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Widening Participation in Higher Education: Analysis Using Linked Administrative Data

  • Haroon Chowdry

    ()

    (Institute for Fiscal Studies, 7 Ridgmount Street, London, WC1E 7AE)

  • Claire Crawford

    ()

    (Institute for Fiscal Studies, 7 Ridgmount Street, London, WC1E 7AE; Institute of Education, University of London, 20 Bedford Way, London WC1H 0AL, UK.)

  • Lorraine Dearden

    ()

    (Institute for Fiscal Studies, 7 Ridgmount Street, London, WC1E 7AE; Institute of Education, University of London, 20 Bedford Way, London WC1H 0AL, UK.)

  • Alissa Goodman

    ()

    (Institute for Fiscal Studies, 7 Ridgmount Street, London, WC1E 7AE)

  • Anna Vignoles

    ()

    (Department of Quantitative Social Science, Institute of Education, University of London. 20 Bedford Way, London WC1H 0AL, UK.)

Accurate estimates of the extent of ethnic parity amongst benefit claimants are very important for policymakers who provide interventions for these groups. We use new administrative data on benefit claimants in Great Britain to document differences in labour market outcomes between Ethnic Minority and White claimants, both before and after controlling for rich observable characteristics. We do so using a variety of methods, from OLS to propensity score matching to difference-in-differences. We find that, in many cases, Minorities and Whites are simply too different for satisfactory estimates to be calculated, and that results are sensitive to the methodology used. This calls into question previous results based on simple regression techniques, which may hide the fact that observationally different ethnic groups are being compared by parametric extrapolation. For Income Support and Incapacity Benefit claimants, however, we could calculate satisfactory results. For these groups, large and significant raw penalties almost always disappear once we appropriately control for pre-inflow characteristics.

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File URL: http://repec.ioe.ac.uk/REPEc/pdf/qsswp1008.pdf
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Paper provided by Department of Quantitative Social Science - UCL Institute of Education, University College London in its series DoQSS Working Papers with number 10-08.

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Length: 31 pages
Date of creation: 18 Jun 2010
Date of revision:
Handle: RePEc:qss:dqsswp:1008
Contact details of provider: Postal: Department of Quantitative Social Science. UCL IOE, 20 Bedford Way London WC1H 0AL
Phone: (44) (0)20 7612 6654. Eliminate (44) and add (0) if calling from inside the UK. Add (44) and eliminate (0) if calling from abroad.
Fax: (44) (0)20 7612 6686
Web page: http://www.ioe.ac.uk/research/departments/qss/35445.html

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  1. Flavio Cunha & James Heckman, 2007. "The Technology of Skill Formation," NBER Working Papers 12840, National Bureau of Economic Research, Inc.
  2. Jo Blanden & Stephen Machin, 2004. "Educational Inequality and the Expansion of UK Higher Education," Scottish Journal of Political Economy, Scottish Economic Society, vol. 51(2), pages 230-249, 05.
  3. Fernando Galindo-Rueda & Oscar Marcenaro-Gutierrez & Anna Vignoles, 2004. "The Widening Socio-Economic Gap in UK Higher Education," National Institute Economic Review, National Institute of Economic and Social Research, vol. 190(1), pages 75-88, October.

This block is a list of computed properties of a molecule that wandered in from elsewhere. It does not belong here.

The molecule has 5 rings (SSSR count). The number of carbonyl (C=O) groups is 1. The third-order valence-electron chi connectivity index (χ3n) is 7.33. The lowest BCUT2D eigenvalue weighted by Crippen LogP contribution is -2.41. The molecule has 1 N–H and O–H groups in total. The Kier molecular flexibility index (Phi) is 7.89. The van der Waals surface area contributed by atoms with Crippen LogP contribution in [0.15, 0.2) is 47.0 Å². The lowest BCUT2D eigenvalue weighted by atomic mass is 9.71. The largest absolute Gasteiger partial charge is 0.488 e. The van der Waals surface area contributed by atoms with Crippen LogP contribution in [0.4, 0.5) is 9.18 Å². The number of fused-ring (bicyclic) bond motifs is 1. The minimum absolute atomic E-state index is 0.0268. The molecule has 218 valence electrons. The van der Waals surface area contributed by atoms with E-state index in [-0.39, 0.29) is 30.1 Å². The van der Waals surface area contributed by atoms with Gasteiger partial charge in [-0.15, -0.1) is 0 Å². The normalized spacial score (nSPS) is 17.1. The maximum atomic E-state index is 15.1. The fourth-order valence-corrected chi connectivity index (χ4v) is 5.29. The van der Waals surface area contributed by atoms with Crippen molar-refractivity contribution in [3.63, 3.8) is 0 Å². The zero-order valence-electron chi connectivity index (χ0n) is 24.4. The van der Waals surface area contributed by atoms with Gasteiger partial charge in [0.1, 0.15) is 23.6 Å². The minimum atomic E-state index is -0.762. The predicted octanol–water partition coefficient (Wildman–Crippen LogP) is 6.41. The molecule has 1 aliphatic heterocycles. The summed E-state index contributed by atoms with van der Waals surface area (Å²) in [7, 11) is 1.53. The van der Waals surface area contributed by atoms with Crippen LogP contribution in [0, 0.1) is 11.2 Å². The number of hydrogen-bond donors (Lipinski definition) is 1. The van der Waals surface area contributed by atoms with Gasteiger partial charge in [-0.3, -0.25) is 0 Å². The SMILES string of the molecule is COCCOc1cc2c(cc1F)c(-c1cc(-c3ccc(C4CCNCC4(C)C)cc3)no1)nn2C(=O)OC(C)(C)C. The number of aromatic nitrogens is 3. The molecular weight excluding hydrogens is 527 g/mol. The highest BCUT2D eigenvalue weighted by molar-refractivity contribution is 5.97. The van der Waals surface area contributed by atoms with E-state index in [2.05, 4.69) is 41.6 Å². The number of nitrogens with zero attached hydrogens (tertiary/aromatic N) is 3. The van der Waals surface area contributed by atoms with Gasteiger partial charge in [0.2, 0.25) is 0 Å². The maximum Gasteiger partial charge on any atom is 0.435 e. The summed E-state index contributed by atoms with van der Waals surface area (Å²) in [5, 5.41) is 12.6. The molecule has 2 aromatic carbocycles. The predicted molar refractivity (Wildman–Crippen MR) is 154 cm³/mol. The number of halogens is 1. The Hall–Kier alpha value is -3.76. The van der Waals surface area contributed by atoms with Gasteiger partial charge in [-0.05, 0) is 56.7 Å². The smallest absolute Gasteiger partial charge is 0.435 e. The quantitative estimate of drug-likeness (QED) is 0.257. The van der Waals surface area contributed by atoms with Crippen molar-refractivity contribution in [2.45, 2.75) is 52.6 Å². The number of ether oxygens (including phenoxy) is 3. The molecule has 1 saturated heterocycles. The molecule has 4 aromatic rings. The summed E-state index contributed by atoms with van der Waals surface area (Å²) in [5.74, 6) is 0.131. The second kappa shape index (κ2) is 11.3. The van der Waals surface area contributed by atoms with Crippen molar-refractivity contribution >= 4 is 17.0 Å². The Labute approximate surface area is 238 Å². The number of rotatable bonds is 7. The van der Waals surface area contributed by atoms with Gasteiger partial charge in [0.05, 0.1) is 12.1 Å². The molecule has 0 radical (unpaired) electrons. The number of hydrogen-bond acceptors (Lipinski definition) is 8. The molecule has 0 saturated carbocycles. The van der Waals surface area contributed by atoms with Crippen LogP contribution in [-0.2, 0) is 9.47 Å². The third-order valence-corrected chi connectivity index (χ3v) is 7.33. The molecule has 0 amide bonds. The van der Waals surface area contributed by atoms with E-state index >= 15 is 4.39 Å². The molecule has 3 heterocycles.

4. Pedro Carneiro & James J. Heckman, 2002. "The Evidence on Credit Constraints in Post--secondary Schooling," Economic Journal, Royal Economic Society, vol. 112(482), pages 705-734, October.
  5. Lorraine Dearden & Leslie McGranahan & Barbara Sianesi, 2004. "The role of credit constraints in educational choices: evidence from NCDS and BCS70," LSE Research Online Documents on Economics 19447, London School of Economics and Political Science, LSE Library.
  6. James Heckman & Pedro Carneiro, 2003. "Human Capital Policy," NBER Working Papers 9495, National Bureau of Economic Research, Inc.
  7. Graham Hobbs & Anna Vignoles, 2007. "Is free school meal status a valid proxy for socio-economic status (in schools research)?," LSE Research Online Documents on Economics 19385, London School of Economics and Political Science, LSE Library.
  8. Cunha, Flavio & Heckman, James J. & Lochner, Lance, 2006. "Interpreting the Evidence on Life Cycle Skill Formation," Handbook of the Economics of Education, Elsevier.
  9. Philippe Belley & Lance Lochner, 2008. "The Changing Role of Family Income and Ability in Determining Educational Achievement," University of Western Ontario, CIBC Centre for Human Capital and Productivity Working Papers 20081, University of Western Ontario, CIBC Centre for Human Capital and Productivity.
  10. Andrew Jenkins & Anna Vignoles & Alison Wolf & Fernando Galindo-Rueda, 2003. "The determinants and labour market effects of lifelong learning," Applied Economics, Taylor & Francis Journals, vol. 35(16), pages 1711-1721.
  11. Costas Meghir & Mårten Palme, 2005. "Educational Reform, Ability, and Family Background," American Economic Review, American Economic Association, vol. 95(1), pages 414-424, March.
  12. Steve Machin & Anna Vignoles, 2004. "Educational inequality: the widening socio-economic gap," Fiscal Studies, Institute for Fiscal Studies, vol. 25(2), pages 107-128, June.
  13. Jo Blanden & Paul Gregg, 2004. "Family Income and Educational Attainment: A Review of Approaches and Evidence for Britain," The Centre for Market and Public Organisation 04/101, Department of Economics, University of Bristol, UK.
  14. Vignoles Anna F & Powdthavee Nattavudh, 2009. "The Socioeconomic Gap in University Dropouts," The B.E. Journal of Economic Analysis & Policy, De Gruyter, vol. 9(1), pages 1-36, April.
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